“I still think we’re trying to figure out right now, at this point in time, how are elementary age students affected?”
Sawyer is uniquely qualified to tackle this subject. She doesn't just research the issue, she lives it as a foster and adoptive parent. One of her adopted sons was exposed to opioids in the womb.
She was inspired to pursue her study when she noticed that some of the research on NAS was lining up with the experience with her son.
“He was a great baby but just was experiencing the world a little different as an infant, and needed us to care for him and respond in a different way,” Sawyer said.
She draws on her studies and six years of experience with her son to help the local school system understand these students and what educators can do.
“The students may not acquire skills the same way others do,” she said. “So, more repetition, more time on task, more one-on-one with teachers may be needed.”
There are also programs that create trauma-informed schools. Teachers learn what these children have gone through and how it can possibly change their brain structure.
Medical professionals can also help these children in the classroom, according to Sawyer’s personal experience, by helping them manage behavioral issues like impulsiveness and hyperactivity.
“For him, there is no off switch,” she said. “There’s nothing you shouldn’t do or touch. There’s just nothing about him that tells him to slow down and think.”
Ultimately, Sawyer is optimistic about the school system’s ability to handle this issue as long as teachers continue to be willing to learn and create relationships with students who may just need extra attention.
Mother and Child Reunion
Elsewhere, treatment and recovery programs work to help mother and baby together.
Project Hope for Women and Children in Huntington, West Virginia, is a residential facility where mothers struggling with addiction can live with their children as they get help.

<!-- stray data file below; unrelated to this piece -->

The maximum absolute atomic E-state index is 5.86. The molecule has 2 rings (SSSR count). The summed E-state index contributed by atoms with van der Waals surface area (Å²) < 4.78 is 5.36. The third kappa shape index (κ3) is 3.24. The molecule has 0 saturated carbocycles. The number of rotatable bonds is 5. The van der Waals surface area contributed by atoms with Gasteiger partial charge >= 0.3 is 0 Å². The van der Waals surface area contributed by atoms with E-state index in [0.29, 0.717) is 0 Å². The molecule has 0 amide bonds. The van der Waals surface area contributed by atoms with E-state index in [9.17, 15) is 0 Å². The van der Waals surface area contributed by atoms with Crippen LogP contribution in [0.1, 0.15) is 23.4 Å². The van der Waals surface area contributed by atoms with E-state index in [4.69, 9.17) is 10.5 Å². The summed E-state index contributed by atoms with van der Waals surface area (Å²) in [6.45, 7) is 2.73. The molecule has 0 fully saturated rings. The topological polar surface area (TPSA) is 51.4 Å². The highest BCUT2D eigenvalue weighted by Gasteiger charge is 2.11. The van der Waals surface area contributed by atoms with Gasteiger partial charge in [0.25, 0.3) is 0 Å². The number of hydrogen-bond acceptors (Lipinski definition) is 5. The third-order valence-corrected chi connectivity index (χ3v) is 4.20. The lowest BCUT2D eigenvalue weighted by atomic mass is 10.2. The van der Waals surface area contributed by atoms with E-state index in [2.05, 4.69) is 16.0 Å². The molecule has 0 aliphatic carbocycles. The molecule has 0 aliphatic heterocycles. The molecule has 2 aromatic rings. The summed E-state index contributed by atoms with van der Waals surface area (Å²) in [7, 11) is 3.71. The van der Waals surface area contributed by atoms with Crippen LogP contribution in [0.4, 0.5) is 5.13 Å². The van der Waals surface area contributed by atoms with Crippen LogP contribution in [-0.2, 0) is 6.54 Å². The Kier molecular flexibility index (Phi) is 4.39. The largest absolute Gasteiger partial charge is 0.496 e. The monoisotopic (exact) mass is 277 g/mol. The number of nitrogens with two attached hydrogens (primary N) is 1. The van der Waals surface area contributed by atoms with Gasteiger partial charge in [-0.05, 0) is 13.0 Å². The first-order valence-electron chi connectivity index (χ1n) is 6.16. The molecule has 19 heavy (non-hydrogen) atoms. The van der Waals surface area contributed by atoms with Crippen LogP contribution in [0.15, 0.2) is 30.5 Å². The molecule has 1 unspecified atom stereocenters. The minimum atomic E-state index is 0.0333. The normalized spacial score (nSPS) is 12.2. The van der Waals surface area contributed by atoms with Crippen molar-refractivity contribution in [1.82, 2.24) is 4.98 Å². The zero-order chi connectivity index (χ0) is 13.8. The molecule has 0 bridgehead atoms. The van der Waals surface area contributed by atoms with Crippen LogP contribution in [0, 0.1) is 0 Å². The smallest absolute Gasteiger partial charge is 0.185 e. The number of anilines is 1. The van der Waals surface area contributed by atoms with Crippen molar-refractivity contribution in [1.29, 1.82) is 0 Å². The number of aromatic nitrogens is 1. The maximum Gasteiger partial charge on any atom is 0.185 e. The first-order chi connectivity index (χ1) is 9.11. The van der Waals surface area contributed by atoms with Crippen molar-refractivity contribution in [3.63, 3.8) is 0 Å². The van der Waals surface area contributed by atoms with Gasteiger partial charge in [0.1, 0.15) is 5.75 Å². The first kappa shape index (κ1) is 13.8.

“We’re building healthy attachments,” Lyn O’Connell, Associate Director of Addiction Sciences for Marshall Health, said. “We’re allowing mom to be there for those developmental milestones so she’s not building more guilt from being disconnected.”
Marshall Health operates Project Hope in partnership with the Huntington City Mission. The program's goal is to fill the gaps in care for mothers with substance use disorders.
Evidence-based treatment, recovery programs, job training, housing, and parenting courses are just some of what Project Hope offers to mothers. They are also invested in the health of the children, monitoring them for developmental delays.
If a child appears to struggle with meeting a milestone, the staff will instruct the mother how to help.
“Maybe she can encourage more reading in the evening, or maybe they need to help with crawling,” O’Connell said. “We’re helping to strategize to meet those developmental goals. Because we’re not just focused on mom, we’re focused on mom as a parent.”
Project Hope just opened its doors in December and now has seven families living in the 18- apartment complex.
The goal for now is to bring in more families to the Huntington location and then later look into expansion to other regions.
Children and mothers affected by NAS also face challenges from the stigma attached to substance use disorders. Treatment experts hope the country has learned lessons from a previous epidemic.
The rise of cocaine use in the 1980s and 1990s came with a societal worry over “crack babies.” Women struggling with cocaine addiction and their children, predominantly people of color and low socioeconomic status, were subject to shame and ridicule.
Research showed that predictions about prenatal cocaine exposure were overstated, but the stigma still had an impact.
“This moral panic may prevent mothers who use drugs from accessing prenatal care because they are afraid of being judged or mistreated by medical professionals, or of being forced into the child welfare system,” according to the Substance Abuse Mental Health Services Administration.
Specialists around the Ohio Valley urge the public to keep this in mind when discussing mothers and children of the opioid crisis.
“Infants are not born addicted, they’re born with exposure,” O’Connell said. “We don’t want the narrative continuing throughout that child’s life that they were a ‘drug baby.’”
Researchers may not know how many children will experience the long-term effects of prenatal drug exposure or the challenges they will face.
But there are people around the Ohio Valley ready to embrace them and help them overcome those challenges.
“What we want to do is set them up for success,” O’Connell said. “Early intervention is key.”